There Alcyone was that enough of the dark side for you?

* (oh I am hearing Phantom of the Opera in my head. "Si these things do happen and until you stoppa these things from happening. This thing does NOT happen.")
Image
User avatar
Ouisa
Taking over the world and making it pretty!
 
Posts: 200
Joined: Wed Aug 20, 2008 7:45 pm
Location: Visiting Isle Esmandy

Re: The Third Table

Postby December » Wed Oct 22, 2008 1:33 pm

Alcyone wrote:
MRK wrote:Seems more anti-man to me personally...
Right. Because the man is the one being hurt.

Hmmm. You're not trying to have it both ways here, are you? If it makes women look bad to depict female characters who are brutal, callous or sadistic (Victoria, Jane, Gianna (presumptively)), shouldn't it make men look bad too? Or conversely, make those sadistic women characters look strong? We get to watch Jane torturing Edward (which ought to brighten your day, oughtn't it?)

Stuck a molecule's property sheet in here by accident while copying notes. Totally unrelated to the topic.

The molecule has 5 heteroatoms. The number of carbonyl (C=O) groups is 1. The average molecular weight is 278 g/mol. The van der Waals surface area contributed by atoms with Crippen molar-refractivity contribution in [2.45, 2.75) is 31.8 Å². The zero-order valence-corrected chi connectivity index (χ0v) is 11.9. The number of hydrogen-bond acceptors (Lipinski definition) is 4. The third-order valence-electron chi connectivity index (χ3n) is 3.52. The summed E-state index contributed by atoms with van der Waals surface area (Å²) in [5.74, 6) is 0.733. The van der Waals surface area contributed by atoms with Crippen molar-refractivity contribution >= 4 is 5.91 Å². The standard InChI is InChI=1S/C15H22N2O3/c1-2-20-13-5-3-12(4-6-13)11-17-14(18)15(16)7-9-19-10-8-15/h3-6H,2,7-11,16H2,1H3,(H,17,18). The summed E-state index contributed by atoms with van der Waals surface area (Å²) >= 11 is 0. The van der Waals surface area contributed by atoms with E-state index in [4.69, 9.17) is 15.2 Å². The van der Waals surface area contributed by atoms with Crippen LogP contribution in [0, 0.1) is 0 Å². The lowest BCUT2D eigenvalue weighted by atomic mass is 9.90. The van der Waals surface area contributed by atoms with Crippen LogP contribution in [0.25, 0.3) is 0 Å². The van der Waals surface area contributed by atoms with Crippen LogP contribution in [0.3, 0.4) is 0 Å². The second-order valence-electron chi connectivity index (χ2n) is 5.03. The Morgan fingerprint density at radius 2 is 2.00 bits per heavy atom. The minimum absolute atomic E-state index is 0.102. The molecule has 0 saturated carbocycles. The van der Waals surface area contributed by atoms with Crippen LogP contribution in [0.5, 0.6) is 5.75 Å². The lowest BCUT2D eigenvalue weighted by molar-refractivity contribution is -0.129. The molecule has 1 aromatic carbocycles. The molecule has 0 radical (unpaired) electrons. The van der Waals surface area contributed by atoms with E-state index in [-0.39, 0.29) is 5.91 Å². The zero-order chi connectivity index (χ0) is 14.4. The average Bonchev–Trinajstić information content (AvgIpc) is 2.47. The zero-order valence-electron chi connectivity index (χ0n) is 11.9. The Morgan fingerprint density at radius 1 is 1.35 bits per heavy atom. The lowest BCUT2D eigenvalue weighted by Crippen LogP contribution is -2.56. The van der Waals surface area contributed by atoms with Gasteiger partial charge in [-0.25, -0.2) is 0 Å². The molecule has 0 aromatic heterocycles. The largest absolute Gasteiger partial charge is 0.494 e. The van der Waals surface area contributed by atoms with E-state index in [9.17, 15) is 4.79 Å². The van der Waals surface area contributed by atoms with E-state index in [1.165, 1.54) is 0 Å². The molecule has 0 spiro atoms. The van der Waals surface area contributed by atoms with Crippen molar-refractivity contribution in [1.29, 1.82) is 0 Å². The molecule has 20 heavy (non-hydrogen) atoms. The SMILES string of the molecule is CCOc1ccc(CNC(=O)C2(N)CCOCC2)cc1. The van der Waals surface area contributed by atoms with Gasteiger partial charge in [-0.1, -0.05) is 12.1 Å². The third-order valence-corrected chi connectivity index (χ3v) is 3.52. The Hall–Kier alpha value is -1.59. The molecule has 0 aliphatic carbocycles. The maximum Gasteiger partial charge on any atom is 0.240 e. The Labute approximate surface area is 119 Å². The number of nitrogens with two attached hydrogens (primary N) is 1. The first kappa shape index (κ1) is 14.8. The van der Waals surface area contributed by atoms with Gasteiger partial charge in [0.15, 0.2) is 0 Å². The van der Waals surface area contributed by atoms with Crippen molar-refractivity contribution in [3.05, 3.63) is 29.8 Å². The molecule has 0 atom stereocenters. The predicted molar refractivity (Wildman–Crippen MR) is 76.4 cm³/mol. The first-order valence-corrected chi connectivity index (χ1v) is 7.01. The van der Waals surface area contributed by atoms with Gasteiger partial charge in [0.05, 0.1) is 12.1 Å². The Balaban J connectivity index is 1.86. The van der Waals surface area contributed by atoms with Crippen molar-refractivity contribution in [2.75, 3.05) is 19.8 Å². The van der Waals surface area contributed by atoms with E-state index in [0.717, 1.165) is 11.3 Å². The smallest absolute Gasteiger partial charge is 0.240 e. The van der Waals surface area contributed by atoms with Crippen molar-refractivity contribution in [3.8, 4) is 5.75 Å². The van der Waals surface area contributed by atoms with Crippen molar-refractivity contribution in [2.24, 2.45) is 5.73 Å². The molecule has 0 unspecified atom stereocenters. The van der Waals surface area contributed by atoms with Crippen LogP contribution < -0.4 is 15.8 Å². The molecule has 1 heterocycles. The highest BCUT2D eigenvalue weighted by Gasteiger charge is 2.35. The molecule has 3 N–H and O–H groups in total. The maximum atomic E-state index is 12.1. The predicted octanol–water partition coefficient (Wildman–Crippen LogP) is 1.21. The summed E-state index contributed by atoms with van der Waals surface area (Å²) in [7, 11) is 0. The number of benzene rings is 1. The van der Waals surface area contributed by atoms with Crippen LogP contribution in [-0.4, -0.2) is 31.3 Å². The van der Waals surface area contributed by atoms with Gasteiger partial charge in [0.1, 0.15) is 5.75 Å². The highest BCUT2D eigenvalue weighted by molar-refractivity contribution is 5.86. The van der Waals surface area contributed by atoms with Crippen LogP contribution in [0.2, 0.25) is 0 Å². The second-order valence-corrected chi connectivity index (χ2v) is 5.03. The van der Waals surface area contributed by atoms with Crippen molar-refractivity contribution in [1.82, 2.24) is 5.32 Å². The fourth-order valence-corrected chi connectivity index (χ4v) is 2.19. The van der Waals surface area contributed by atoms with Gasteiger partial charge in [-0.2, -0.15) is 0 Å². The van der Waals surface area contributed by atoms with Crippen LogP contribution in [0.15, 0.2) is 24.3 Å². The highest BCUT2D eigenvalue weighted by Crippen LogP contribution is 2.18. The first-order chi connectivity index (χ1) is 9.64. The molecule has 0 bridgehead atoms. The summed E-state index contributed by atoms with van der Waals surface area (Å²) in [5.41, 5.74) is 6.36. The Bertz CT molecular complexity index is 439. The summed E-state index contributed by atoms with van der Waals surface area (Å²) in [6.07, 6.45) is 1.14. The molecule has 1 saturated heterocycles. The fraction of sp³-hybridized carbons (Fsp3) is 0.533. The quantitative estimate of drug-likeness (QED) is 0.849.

But I do take your point about the pattern of Stephenie's preferences. Do you feel the same about the Host? Can you tell me about it without sending Ouisa's nice thread up in flames?

If I were a despot...

If? (*grin*)

ETA
Crossed with you Ouisa! And with you Lilbit as well!
Image
“When did you ever promise to kill yourself falling out of Charlie’s tree?”
User avatar
December
Muse of Philosophical Discussion
 
Posts: 2711
Joined: Fri Aug 15, 2008 5:09 am
Location: Putting the "Longa" into Ars Longa....

Re: The Third Table

Postby Li'lBit » Wed Oct 22, 2008 1:59 pm